Another way to evaluate the employee is that of asking him several questions about the children he or she cares for. After the first six months, they should be able to respond to questions relating to any allergies of the children, adjusting issues or any other matters. Given that an employee fails to respond favourably to the posed questions, it could be concluded that he or she does not know well enough the children and is therefore unsuited to care for them.
The curriculum must also be evaluated. This requirement is far more important as it has a great impact on the child and on the ultimate satisfaction of the parent and its consequent decision to still bring the child to the day care or terminate the contract with the center. First of all, the curriculum must be developed separately for the toddlers and separately for the preschoolers. As a result, they will be evaluated separately.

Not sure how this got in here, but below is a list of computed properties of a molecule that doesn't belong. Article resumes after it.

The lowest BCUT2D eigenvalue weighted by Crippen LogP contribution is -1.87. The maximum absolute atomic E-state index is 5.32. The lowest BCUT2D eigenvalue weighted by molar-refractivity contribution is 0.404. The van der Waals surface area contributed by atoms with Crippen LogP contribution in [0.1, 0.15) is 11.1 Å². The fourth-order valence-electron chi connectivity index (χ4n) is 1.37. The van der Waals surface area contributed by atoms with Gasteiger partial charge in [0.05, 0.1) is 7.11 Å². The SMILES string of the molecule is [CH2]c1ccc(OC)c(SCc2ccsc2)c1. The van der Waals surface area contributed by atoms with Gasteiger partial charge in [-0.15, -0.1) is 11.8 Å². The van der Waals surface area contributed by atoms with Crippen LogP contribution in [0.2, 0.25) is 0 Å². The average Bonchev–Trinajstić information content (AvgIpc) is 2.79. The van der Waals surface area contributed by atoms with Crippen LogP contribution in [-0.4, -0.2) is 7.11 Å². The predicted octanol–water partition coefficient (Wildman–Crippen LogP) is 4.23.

A toddler has to be subjected to various easy activities, which take reduced time and have the capacity to attract his attention. The average duration of an activity should be of 10 minutes and it should be in groups rather than separately (Pamm's House, 2001). This time allows for the toddlers to influence each other and become attracted to the activity without getting bored. Also, since the activity is easy and short, the carer can interrupt it at any time to care for a toddler needing assistance. The evaluators must also be aware of the instruments used in the activities as these cannot be potentially harmful for the children. Parents will also be interviewed to see how they feel their child has responded to the day care and what other complaints or expectations might they have. The preschoolers have different preoccupations and needs, and therefore evaluating their curriculum will be done following other criteria. The actual knowledge of the children will be tested as to see how the day care activities have helped prepare them for the following levels of education. Parents will also participate to the evaluations.